Enter your total employment wages and tips that you have been paid where Social Security taxes have been deducted. In 2019, income up to $132,900 is subject to the 12.4% tax paid for the Social Security portion of self-employment taxes (FICA). Your employment wages and tips should have a 6.2% deduction for Social Security from your pay, and an additional 6.2% payment from your employer that does not appear on your paycheck. If your total wages, tips and self-employment income exceed $132,900 you only owe Social Security on the difference between your self-employment income and $132,900. If your total employment wages and tips exceed $132,900 in 2019 you will not owe any additional FICA taxes for the year.
Net church employee income
This is your total church income subject to self-employment taxes. Like your other self-employment income, this total is calculated by multiplying your church employee income by 92.35%. If this amount is less than $100, you do not owe any self-employment taxes on this income.
This is your total income subject to self-employment taxes. This is calculated by taking your total 'net farm income or loss' and 'net business income or loss' and multiplying it by 92.35%. This is done to adjust your net income downward by the total employment tax that would have been paid by an employer, had you not been self-employed. If the result is less than $400.00, you do not owe any self-employment tax on this income.
Self-Employment Taxes Calculator Overview
With it becoming increasingly easy to start a small business, more and more Americans are choosing to follow their dreams and be their own boss. The benefits are plentiful; working hours that you choose enables you to fit work around your other responsibilities and lifestyle. You can pursue a long-held ambition and make it a huge success with plenty hard work and some good luck.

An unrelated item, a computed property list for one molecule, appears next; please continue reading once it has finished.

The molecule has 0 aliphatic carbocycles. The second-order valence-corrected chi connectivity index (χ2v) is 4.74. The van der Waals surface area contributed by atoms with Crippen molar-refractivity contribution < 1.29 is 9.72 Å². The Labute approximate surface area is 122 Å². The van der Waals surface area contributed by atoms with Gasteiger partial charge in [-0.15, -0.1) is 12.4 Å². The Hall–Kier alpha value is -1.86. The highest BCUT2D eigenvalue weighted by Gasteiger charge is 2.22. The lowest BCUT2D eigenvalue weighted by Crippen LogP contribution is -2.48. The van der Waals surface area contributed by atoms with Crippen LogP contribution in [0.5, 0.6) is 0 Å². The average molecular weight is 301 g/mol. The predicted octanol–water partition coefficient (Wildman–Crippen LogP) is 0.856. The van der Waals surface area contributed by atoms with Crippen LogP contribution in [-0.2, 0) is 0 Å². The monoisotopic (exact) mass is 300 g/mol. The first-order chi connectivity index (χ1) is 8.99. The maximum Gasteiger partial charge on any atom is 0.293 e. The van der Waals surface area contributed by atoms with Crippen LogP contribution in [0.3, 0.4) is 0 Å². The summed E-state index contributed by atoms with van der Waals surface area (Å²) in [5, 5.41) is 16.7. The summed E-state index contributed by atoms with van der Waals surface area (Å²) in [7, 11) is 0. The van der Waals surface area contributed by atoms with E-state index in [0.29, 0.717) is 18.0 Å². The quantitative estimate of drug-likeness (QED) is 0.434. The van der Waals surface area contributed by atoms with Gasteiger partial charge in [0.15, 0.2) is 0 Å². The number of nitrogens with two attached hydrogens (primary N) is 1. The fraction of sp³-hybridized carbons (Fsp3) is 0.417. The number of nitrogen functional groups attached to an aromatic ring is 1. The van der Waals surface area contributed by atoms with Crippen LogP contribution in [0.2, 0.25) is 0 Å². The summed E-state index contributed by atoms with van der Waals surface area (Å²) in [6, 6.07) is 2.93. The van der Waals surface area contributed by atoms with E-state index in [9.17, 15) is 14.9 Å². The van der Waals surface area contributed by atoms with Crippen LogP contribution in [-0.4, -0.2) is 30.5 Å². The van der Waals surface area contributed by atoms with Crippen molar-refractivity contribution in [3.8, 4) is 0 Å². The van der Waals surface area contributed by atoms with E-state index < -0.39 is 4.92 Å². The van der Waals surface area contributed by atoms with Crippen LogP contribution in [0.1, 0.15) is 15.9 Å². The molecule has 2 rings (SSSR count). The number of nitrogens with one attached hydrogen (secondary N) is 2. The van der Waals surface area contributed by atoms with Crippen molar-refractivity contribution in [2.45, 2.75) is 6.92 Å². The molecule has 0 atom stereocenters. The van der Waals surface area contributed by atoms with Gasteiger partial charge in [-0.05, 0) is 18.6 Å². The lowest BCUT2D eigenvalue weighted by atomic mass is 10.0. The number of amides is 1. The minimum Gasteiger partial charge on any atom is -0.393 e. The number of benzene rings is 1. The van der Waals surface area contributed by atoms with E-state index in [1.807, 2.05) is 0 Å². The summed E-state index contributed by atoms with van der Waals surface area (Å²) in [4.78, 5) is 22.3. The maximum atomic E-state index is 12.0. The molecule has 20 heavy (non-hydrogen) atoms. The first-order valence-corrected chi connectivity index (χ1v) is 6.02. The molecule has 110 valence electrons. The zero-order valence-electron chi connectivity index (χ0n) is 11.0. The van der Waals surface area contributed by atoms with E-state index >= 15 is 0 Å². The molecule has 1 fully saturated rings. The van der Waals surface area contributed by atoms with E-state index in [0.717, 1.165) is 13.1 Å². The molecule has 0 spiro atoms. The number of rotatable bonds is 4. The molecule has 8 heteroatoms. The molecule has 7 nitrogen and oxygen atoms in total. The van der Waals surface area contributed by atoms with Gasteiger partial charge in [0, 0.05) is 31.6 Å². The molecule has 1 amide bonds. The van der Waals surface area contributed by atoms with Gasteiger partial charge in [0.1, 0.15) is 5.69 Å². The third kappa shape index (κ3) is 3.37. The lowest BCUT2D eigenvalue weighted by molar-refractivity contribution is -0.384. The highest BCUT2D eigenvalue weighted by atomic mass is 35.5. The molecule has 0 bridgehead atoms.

As a result of the boom in small businesses, more and more individuals are taxed as self-employed. This means that they have to calculate and pay the taxes that employers would normally deduct from their paycheck themselves. If you are self-employed, operate a farm, or are an employee of a church, then you may be responsible for paying your own employment taxes.
Why Use The Self-Employment Taxes Calculator?
The Self-Employment Taxes Calculator enables you to quickly and easily figure out how much tax you owe from your earnings. This can help you avoid getting hit with a big and unexpected bill from the IRS at the end of the tax year. Plus it is always beneficial to be able to plan ahead. Even if you just do freelance work from home, you can find yourself with a large sum to pay at the end of the year which can easily catch you off guard.
The level of tax is different depending on what type of self-employment you are engaged in, so make sure you put your information in the appropriate field on the calculator.
How To Use The Self-Employment Taxes Calculator
Ready to start? Follow these steps.
- First, indicate which of the following categories your self-employed income falls under; business, farm or church employee
- In the relevant box, enter the amount you earned or expect to earn during the year in question